In a post, Gardens Organization, I documented what we planted in the school’s spring garden and when we expected to harvest the various vegetables. The problem is that nothing grew. Nothing. We have a watering system that we knew was not as efficient as we wanted. but we didn’t realize how inefficient until we had months without any rain. Seeds don’t grow without water.
Late in the spring when it was obvious that we had a problem, the grade 5 students did a uniformity test as described by IFAS. Both classes calculated the amount of water collected in cups at 5 minute intervals for 20 minutes. The early morning class had a strong wind at the time of the test. The early afternoon class had a light breeze. The morning class found that some of the cups collected no water and others collected only a few mm. The afternoon class found that all the cups collected water but still only a few mm. at best. Our watering system was not efficient enough to provide moisture for the seeds to germinate.
The same system was in place last fall when we grew and harvested many vegetables from the garden, so we didn’t question the efficiency of the watering system. However, during the fall there were frequent and regular rains. We are discussing the possibilities of putting a better system in place for the next school year. One of the limitations is that the school garden is in an open area. I hesitate to install a micro irrigation system because I’m afraid it will disappear over the weekend or some evening, so something more permanently attached but efficient is needed.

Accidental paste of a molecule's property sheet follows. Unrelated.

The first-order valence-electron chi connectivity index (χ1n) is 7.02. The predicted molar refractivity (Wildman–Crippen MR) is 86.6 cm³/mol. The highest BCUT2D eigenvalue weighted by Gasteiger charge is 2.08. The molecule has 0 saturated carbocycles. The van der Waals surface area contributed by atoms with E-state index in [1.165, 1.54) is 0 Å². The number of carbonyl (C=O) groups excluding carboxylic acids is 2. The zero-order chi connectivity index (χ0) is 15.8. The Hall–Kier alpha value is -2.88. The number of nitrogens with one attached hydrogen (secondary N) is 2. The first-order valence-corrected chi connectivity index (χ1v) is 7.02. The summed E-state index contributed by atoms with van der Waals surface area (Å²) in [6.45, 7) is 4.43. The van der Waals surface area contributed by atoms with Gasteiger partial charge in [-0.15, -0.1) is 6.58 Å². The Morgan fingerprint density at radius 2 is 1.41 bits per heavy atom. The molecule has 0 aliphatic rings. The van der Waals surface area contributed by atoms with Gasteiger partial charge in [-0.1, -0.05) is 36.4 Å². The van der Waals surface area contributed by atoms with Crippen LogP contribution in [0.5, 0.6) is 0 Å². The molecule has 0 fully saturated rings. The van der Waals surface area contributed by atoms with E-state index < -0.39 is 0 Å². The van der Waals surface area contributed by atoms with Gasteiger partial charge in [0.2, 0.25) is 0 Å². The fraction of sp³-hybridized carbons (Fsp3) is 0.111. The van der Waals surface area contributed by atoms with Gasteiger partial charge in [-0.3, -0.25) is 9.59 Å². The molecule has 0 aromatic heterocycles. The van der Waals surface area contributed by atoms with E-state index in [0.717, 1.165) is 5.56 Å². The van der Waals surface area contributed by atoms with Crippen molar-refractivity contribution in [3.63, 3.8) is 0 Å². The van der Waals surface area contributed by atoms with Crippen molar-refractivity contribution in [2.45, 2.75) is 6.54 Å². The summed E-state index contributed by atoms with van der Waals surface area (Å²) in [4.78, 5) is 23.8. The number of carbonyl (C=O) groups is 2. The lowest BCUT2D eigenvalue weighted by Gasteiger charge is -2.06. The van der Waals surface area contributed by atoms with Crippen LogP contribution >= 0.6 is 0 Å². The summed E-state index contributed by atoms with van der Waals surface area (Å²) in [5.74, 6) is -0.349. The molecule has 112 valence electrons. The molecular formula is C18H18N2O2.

When we installed the microirrigation system, we didn’t realize the water pressure was a problem, although the people installing the system said I was lucky to have such good water pressure. We tested the system while they were here and it seemed to function without problems.
I realized that the water pressure was too high for the system when I discovered that several tubes repeatedly came loose from the emitters when the system was turned on early in the morning. I called the contractor to see what I could do to fix the problem. His solution was to install a device to reduce the water pressure at the source of the water. He arrived a few days later to install the device and didn’t charge me anything for the modification. Wonderful! I was afraid that modification would have to be made at each emitter, so this simple, one device reduces the pressure throughout the system, was a happy solution.
Oh, delight. I am no longer dragging a hose around to water my plants. I love technology and I love my new microirrigation system. After living here for almost a year, we decided it was time to do something about the lack of an irrigation system. There were old pipes in the ground with rotary heads, but several of them were broken or missing, and the old control panel didn’t work.
I knew I needed professional help, so I made a call to arrange a consultation. His recommendation was that it would cost less to install a new system than it would to dig up and repair the old system. We had no idea where all the old pipes were or how good they were. To ensure the old pipes were in good condition would involve digging up the entire system and that seemed like a waste of time and money. I could also see that many of the old rotary heads were in locations where I don’t need water, so to reconnect them would be very inefficient.